Domestic violence victims need 'safe place to go'

More social housing is needed for domestic violence victims, report says (Shutterstock)

Domestic violence victims are being forced to decide between returning to a violent partner or becoming homeless, with a report revealing less than 4 per cent have access to long-term social housing. Source: The Australian.

The report, commissioned by social housing advocacy group Everybody’s Home, found that each year more than 7000 Australian women returned to violent partners and more than 9000 became homeless.

The research, conducted by Equity Economics, will be submitted at the end of the month to a national women’s safety summit, which will help shape Australia’s next blueprint to reduce domestic violence.

Everybody's Home campaign spokeswoman Kate Colvin said the economic and social case for investing in social housing should be embraced by the Morrison government. In the wake of a series of assault and harassment allegations that rocked federal parliament, the Prime Minister announced the creation of a cabinet taskforce set up to improve outcomes for women.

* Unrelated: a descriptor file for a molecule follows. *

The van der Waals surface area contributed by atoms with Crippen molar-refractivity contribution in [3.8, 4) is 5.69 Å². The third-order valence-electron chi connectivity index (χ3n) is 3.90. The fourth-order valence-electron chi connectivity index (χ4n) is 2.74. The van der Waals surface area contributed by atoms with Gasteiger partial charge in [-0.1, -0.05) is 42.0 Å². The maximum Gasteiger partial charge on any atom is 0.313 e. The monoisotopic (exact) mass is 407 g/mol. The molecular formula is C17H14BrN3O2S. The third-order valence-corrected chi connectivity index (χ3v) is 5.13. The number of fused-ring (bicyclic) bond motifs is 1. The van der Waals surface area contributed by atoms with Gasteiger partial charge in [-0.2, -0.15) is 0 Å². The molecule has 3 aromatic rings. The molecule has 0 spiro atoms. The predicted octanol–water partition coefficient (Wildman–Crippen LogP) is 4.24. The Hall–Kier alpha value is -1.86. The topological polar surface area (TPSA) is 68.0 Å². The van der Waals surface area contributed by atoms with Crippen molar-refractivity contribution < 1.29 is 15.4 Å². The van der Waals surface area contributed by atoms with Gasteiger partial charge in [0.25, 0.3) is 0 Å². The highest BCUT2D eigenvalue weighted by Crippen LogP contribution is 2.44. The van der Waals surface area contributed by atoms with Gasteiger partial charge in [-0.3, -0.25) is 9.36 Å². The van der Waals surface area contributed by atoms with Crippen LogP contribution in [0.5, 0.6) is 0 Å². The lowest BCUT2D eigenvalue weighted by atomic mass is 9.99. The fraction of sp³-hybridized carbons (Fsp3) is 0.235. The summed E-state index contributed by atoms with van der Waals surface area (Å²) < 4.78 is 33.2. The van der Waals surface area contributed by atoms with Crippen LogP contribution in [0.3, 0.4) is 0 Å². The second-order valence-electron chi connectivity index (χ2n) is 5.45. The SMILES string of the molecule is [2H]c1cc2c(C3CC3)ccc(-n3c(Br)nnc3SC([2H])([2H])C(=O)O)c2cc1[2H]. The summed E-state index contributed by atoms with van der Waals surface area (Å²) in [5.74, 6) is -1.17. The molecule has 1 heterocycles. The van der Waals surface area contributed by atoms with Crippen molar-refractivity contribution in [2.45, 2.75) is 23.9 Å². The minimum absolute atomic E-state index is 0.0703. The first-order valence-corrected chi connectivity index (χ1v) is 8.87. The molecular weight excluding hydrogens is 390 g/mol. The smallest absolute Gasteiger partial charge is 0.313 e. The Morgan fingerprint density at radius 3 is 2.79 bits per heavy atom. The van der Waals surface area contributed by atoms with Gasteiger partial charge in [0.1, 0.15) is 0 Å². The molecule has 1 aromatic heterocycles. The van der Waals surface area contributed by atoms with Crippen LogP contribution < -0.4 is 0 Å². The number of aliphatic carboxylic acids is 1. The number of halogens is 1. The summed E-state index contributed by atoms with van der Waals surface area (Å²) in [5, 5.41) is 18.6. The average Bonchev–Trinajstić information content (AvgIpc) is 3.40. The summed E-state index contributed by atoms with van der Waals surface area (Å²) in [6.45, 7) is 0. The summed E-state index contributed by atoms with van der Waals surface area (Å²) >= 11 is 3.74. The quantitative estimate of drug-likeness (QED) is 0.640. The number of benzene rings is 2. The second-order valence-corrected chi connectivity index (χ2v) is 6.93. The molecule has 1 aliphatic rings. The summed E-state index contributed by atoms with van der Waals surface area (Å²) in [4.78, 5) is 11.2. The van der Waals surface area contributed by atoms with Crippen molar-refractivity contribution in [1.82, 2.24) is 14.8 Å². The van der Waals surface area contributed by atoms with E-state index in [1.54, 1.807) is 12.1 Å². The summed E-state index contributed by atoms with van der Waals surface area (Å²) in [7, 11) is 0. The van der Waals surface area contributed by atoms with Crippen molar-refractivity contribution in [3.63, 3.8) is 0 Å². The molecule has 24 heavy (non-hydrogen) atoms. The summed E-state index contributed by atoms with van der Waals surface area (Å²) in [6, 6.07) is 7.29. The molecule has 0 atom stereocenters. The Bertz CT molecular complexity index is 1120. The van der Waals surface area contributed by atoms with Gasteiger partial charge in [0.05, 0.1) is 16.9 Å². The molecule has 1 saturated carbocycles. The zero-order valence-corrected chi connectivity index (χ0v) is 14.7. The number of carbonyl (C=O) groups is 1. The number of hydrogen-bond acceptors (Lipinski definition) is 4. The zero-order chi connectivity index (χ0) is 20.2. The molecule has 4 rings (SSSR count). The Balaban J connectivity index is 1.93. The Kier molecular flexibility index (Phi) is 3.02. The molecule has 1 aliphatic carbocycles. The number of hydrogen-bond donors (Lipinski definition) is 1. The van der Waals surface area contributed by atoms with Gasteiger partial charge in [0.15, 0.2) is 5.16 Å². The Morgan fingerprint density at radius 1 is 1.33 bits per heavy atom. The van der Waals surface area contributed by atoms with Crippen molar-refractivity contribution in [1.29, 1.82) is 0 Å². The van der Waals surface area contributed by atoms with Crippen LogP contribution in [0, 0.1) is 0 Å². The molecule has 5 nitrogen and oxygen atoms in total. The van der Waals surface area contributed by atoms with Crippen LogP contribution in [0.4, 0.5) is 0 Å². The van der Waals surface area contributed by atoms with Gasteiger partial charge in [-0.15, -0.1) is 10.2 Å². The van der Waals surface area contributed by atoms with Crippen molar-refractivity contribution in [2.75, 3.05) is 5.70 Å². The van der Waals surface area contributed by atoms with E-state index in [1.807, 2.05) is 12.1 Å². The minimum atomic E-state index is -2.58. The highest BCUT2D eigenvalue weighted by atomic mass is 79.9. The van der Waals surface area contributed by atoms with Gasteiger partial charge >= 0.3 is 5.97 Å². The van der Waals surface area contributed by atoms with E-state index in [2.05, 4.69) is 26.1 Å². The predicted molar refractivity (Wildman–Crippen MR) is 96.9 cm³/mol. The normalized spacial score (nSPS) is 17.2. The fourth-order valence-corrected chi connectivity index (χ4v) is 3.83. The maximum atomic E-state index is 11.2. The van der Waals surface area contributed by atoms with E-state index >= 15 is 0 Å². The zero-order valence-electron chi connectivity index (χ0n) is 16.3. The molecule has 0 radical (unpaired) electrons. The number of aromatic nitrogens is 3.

The report – titled Nowhere to Go – used economic modelling to show that social housing “pays for itself” through boosting the economy and averted social costs. It found Australia had an urgent need for 16,800 social housing units to ensure women had a safe place to go.


Social housing gap drives domestic violence victims to abusers (By Adeshola Ore, The Australian)

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